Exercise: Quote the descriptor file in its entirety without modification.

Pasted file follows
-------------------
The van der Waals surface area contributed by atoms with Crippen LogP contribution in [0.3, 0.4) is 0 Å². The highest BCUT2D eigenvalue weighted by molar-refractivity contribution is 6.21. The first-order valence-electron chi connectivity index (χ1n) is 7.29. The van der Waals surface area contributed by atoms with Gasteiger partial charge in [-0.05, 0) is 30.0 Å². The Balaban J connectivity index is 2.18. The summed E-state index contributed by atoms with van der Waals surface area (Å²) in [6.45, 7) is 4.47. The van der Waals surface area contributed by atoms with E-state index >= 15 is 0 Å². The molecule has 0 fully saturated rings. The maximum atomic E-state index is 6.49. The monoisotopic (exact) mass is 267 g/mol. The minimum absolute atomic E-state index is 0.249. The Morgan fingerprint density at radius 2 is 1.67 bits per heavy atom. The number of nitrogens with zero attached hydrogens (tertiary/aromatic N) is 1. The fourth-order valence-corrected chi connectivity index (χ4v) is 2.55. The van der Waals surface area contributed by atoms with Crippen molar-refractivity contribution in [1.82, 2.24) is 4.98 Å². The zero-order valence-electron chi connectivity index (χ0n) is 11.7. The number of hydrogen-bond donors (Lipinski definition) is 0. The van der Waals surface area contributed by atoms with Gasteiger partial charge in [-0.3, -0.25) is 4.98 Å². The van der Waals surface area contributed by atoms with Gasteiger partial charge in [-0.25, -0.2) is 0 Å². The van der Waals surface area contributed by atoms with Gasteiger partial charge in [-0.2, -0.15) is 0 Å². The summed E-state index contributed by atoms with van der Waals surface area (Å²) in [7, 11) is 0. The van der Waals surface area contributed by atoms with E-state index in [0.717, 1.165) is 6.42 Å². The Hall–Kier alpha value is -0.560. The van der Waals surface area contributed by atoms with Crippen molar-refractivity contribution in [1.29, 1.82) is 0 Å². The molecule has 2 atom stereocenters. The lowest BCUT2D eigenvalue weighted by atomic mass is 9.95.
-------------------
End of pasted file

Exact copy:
The van der Waals surface area contributed by atoms with Crippen LogP contribution in [0.3, 0.4) is 0 Å². The highest BCUT2D eigenvalue weighted by molar-refractivity contribution is 6.21. The first-order valence-electron chi connectivity index (χ1n) is 7.29. The van der Waals surface area contributed by atoms with Gasteiger partial charge in [-0.05, 0) is 30.0 Å². The Balaban J connectivity index is 2.18. The summed E-state index contributed by atoms with van der Waals surface area (Å²) in [6.45, 7) is 4.47. The van der Waals surface area contributed by atoms with E-state index >= 15 is 0 Å². The molecule has 0 fully saturated rings. The maximum atomic E-state index is 6.49. The monoisotopic (exact) mass is 267 g/mol. The minimum absolute atomic E-state index is 0.249. The Morgan fingerprint density at radius 2 is 1.67 bits per heavy atom. The number of nitrogens with zero attached hydrogens (tertiary/aromatic N) is 1. The fourth-order valence-corrected chi connectivity index (χ4v) is 2.55. The van der Waals surface area contributed by atoms with Crippen molar-refractivity contribution in [1.82, 2.24) is 4.98 Å². The zero-order valence-electron chi connectivity index (χ0n) is 11.7. The number of hydrogen-bond donors (Lipinski definition) is 0. The van der Waals surface area contributed by atoms with Gasteiger partial charge in [-0.3, -0.25) is 4.98 Å². The van der Waals surface area contributed by atoms with Gasteiger partial charge in [-0.25, -0.2) is 0 Å². The van der Waals surface area contributed by atoms with Gasteiger partial charge in [-0.2, -0.15) is 0 Å². The summed E-state index contributed by atoms with van der Waals surface area (Å²) in [7, 11) is 0. The van der Waals surface area contributed by atoms with E-state index in [0.717, 1.165) is 6.42 Å². The Hall–Kier alpha value is -0.560. The van der Waals surface area contributed by atoms with Crippen molar-refractivity contribution in [1.29, 1.82) is 0 Å². The molecule has 2 atom stereocenters. The lowest BCUT2D eigenvalue weighted by atomic mass is 9.95.